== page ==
Ficus subcordata is a very widespread S E Asian fig found from Vietnam south to Timor and east to the Solomon Islands.
Depending on the climate and habitat this fig has developed 3 different growth forms (varieties) adapted to local conditions. (1) F. subcordata var cornerii (2) F. subcordata var Fairchild’s Fig (3) F. subcordata var malayana
Illustrated above is the form ( which I have named var. cornerii) found in primary forest in New Guinea and east to the Solomon islands where it is one of the most common large forest figs. The development of “stilt roots ” in strangler figs is normally the result of a seedling that grows from the ground upwards.
Figs which start life as an epiphyte in the canopy and then drop roots down to the ground end up looking very different. This is the case with the Ficus subcordata variety that occurs in Borneo, F. subcordata var malayana. In Borneo a ground seedling would soon be eaten by terrestrial herbivores such as pigs and deer. But on most of the islands east of Borneo (east of Wallace’s Line) there were no terrestrial herbivores until recently.
Below is a photograph of the variety known as Fairchild’s Fig which has few or no aerial roots. This is the most common variety throughout the dryer parts of the Philippines and Indonesia. This individual was collected by the botanist David Fairchild in the Philippines in 1939. and is currently growing in the Fairchild Tropical Botanical Gardens at Coral Gables in Florida.
F. subcordata var Fairchild’s Fig is the most widespread and common variety in the dryer more seasonal climate of parts of Java, Bali and the Lesser Sunda islands. In these areas the leaves are fed to cattle and cuttings of the branches are grown as living fence posts. The seed of the fig above was collected on David Fairchild’s (1939) Cheng Ho luxury junk expedition which visited the Philippines and N. Sulawesi. Photo of Fairchild’s fig from Facebook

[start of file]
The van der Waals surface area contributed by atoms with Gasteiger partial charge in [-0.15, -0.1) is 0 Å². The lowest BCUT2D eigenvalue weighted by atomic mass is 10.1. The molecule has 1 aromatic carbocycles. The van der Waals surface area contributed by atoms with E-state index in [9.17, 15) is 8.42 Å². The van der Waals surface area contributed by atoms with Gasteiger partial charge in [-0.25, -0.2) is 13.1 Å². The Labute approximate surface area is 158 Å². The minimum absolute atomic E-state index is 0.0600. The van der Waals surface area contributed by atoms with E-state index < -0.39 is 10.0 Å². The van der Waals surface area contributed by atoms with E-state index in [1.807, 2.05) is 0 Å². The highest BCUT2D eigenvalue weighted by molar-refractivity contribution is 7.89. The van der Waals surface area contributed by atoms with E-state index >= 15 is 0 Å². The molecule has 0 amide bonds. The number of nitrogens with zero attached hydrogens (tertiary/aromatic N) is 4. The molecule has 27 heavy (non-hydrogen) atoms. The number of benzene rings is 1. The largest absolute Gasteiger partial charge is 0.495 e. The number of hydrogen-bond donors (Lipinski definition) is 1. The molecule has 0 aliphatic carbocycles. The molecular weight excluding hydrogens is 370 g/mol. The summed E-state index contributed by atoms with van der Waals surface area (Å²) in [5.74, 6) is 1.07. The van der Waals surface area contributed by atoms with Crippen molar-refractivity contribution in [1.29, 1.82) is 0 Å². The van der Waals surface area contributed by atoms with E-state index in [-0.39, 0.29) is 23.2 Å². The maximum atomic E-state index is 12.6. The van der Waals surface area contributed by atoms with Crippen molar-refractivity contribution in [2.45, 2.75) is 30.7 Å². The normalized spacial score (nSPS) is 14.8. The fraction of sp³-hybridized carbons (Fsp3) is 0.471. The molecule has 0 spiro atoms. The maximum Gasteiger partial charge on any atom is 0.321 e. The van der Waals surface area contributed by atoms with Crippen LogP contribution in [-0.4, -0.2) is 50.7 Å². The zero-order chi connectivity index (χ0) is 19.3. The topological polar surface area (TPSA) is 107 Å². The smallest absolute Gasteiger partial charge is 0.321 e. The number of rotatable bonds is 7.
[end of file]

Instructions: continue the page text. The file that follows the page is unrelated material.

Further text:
For an article about a different F. subcordata var cornerii fig also collected by David Fairchild in 1926 in Java and growing at Chapman Field in Florida see here.
In the wet forest of Borneo Ficus subcordata is an uncommon forest hemi-epiphyte which first establishes a seedling high up in the canopy of an giant forest emergent. As the plant grows it drops down one or more aerial roots to the ground as shown in the photos above and below.
In Borneo F. subcordata has not been known to strangle the host tree. Corner (1965) described this variety as Ficus subcordata var malayana which has larger leaves and larger figs than the Ficus subcordata varieties found elsewhere. F. subcordata var malayana is restricted to primary forest in the Malay Peninsula and N. Borneo. See map below.
In Borneo Ficus subcordata produces one of the largest fruits of any strangling fig only rivaled by Ficus stupenda.
All Borneo fig photos by Shavez Cheema and Chun Xing WONG of 1Stop Borneo Wildlife.